The costumes (Meredith LaBounty) were what you would expect from a dinner party set in the mid-20th century, women in A-line length dresses and pearls, men in suits smoking pipes. They were very fitting for the theme, with special mention of Lady Macbeth’s dress which reminded me of a beautifully done fashion class project.  Erik Kuhn did a wonderful job with the lighting and fight choreography. The lighting was powerful and dramatic when needed, and the fights and deaths (spoiler!) looked realistic. I will never look at shredded newspaper again.  I would like to say that the whole crew did a amazing job. This production kept everyone moving, and I could see that hard work everyone put into the show.  The same goes to the actors.

Mitch Eagles (Macbeth) spun his lines like a masterful storyteller and brought layers to the character. Rachel Tibbetts (Lady Macbeth) was a powerhouse. The Macduff’s (Carl Overly Jr and Maggie Conroy) displayed regal airs in both their Shakespeare lines and the 50s era adverts.  Ellie Schwetye (Emily Post) played a wonderful guide through this production. Nic Tayborn (Banquo) was a strong performer who changed from character to character with ease. The women also covered the part of the witches and the men were the murderers filling out the drama of the dinner party.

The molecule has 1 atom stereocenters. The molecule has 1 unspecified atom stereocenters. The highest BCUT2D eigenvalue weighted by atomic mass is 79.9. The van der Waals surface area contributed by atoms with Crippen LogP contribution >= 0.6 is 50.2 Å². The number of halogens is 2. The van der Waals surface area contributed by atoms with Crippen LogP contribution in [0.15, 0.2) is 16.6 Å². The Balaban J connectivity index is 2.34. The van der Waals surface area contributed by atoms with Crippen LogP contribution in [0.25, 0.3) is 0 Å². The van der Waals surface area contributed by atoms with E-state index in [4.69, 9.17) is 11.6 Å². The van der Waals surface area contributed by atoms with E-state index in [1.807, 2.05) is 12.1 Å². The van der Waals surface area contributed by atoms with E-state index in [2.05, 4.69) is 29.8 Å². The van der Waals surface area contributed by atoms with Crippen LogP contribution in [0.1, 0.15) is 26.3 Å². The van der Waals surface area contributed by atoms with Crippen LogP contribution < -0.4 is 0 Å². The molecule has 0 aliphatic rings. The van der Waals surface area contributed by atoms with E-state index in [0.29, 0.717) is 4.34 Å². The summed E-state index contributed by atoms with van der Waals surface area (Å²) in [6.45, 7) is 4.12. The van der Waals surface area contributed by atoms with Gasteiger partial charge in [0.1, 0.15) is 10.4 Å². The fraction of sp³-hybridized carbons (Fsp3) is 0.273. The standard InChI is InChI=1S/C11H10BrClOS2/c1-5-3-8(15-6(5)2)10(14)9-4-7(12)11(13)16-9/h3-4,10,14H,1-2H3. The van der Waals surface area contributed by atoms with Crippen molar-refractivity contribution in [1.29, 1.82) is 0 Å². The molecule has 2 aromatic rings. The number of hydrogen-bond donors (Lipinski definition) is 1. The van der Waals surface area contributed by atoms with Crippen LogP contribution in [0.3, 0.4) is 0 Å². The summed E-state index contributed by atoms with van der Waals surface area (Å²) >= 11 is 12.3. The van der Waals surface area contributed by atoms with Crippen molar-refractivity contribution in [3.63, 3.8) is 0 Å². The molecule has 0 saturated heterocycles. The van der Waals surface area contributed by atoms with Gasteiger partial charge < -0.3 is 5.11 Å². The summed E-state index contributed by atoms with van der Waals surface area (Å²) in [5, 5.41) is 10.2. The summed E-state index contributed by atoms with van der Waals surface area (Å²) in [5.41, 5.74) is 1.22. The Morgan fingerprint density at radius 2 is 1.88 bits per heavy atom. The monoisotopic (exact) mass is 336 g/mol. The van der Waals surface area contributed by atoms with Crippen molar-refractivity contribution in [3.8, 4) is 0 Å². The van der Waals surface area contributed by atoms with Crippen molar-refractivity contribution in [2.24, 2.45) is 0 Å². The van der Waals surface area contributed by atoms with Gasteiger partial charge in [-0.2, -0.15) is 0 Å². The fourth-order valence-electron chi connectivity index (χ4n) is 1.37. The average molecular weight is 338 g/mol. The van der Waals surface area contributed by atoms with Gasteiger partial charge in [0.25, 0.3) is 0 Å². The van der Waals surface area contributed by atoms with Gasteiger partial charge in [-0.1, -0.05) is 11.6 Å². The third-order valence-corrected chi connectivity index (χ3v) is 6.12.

If you enjoy your Shakespeare mixed with surrealism “Trash Macbeth” is the perfect show.  This ERA production is at the Chapel 6238 Alexander Dr. in St. Louis. Performances are Wednesday thru Sunday April 27th – May 1st and Wednesday May 4th until Saturday May 7th starting at 8pm. Check out for more details. 

Lessons from the Stage Door: Politeness

Erin Karll

As a theatre fan I have had the experience of stage dooring after many shows and concerts.  It is not for everyone, but following some of these tips I will discuss can help you have a great time while waiting outside. I will share some of my personal experiences to show you tips of the stage door trade over the next few columns.